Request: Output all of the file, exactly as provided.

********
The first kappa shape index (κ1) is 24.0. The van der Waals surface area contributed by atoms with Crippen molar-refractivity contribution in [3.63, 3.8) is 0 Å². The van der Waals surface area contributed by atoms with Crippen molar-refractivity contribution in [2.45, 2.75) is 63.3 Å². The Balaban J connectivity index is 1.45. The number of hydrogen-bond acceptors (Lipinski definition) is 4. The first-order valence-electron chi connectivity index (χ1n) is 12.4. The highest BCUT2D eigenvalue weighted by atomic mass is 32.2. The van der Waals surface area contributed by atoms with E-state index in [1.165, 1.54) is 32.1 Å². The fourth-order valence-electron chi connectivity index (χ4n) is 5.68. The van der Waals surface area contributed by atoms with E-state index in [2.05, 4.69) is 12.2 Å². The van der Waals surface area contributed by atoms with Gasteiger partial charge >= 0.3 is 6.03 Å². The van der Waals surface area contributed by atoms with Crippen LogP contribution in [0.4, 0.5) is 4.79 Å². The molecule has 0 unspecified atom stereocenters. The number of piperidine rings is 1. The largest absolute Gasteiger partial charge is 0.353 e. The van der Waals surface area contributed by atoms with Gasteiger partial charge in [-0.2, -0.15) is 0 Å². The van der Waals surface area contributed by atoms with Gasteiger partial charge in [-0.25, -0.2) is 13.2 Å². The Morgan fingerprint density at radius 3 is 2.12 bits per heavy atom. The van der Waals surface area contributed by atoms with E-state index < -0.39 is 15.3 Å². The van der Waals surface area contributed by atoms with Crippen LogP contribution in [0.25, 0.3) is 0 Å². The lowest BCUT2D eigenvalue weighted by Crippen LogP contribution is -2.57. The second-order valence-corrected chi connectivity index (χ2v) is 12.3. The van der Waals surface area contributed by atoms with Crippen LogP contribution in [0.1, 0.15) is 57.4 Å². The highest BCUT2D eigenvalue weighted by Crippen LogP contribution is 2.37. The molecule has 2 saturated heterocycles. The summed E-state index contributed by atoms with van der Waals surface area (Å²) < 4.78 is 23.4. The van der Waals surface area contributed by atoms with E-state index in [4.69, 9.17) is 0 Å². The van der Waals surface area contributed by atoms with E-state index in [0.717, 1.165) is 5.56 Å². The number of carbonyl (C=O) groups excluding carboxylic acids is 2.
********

The first kappa shape index (κ1) is 24.0. The van der Waals surface area contributed by atoms with Crippen molar-refractivity contribution in [3.63, 3.8) is 0 Å². The van der Waals surface area contributed by atoms with Crippen molar-refractivity contribution in [2.45, 2.75) is 63.3 Å². The Balaban J connectivity index is 1.45. The number of hydrogen-bond acceptors (Lipinski definition) is 4. The first-order valence-electron chi connectivity index (χ1n) is 12.4. The highest BCUT2D eigenvalue weighted by atomic mass is 32.2. The van der Waals surface area contributed by atoms with E-state index in [1.165, 1.54) is 32.1 Å². The fourth-order valence-electron chi connectivity index (χ4n) is 5.68. The van der Waals surface area contributed by atoms with E-state index in [2.05, 4.69) is 12.2 Å². The van der Waals surface area contributed by atoms with Gasteiger partial charge >= 0.3 is 6.03 Å². The van der Waals surface area contributed by atoms with Crippen LogP contribution in [0.4, 0.5) is 4.79 Å². The molecule has 0 unspecified atom stereocenters. The number of piperidine rings is 1. The largest absolute Gasteiger partial charge is 0.353 e. The van der Waals surface area contributed by atoms with Gasteiger partial charge in [-0.2, -0.15) is 0 Å². The van der Waals surface area contributed by atoms with Gasteiger partial charge in [-0.25, -0.2) is 13.2 Å². The Morgan fingerprint density at radius 3 is 2.12 bits per heavy atom. The van der Waals surface area contributed by atoms with E-state index < -0.39 is 15.3 Å². The van der Waals surface area contributed by atoms with Crippen LogP contribution in [0.25, 0.3) is 0 Å². The lowest BCUT2D eigenvalue weighted by Crippen LogP contribution is -2.57. The second-order valence-corrected chi connectivity index (χ2v) is 12.3. The van der Waals surface area contributed by atoms with Crippen LogP contribution in [0.1, 0.15) is 57.4 Å². The highest BCUT2D eigenvalue weighted by Crippen LogP contribution is 2.37. The molecule has 2 saturated heterocycles. The summed E-state index contributed by atoms with van der Waals surface area (Å²) < 4.78 is 23.4. The van der Waals surface area contributed by atoms with E-state index in [4.69, 9.17) is 0 Å². The van der Waals surface area contributed by atoms with E-state index in [0.717, 1.165) is 5.56 Å². The number of carbonyl (C=O) groups excluding carboxylic acids is 2.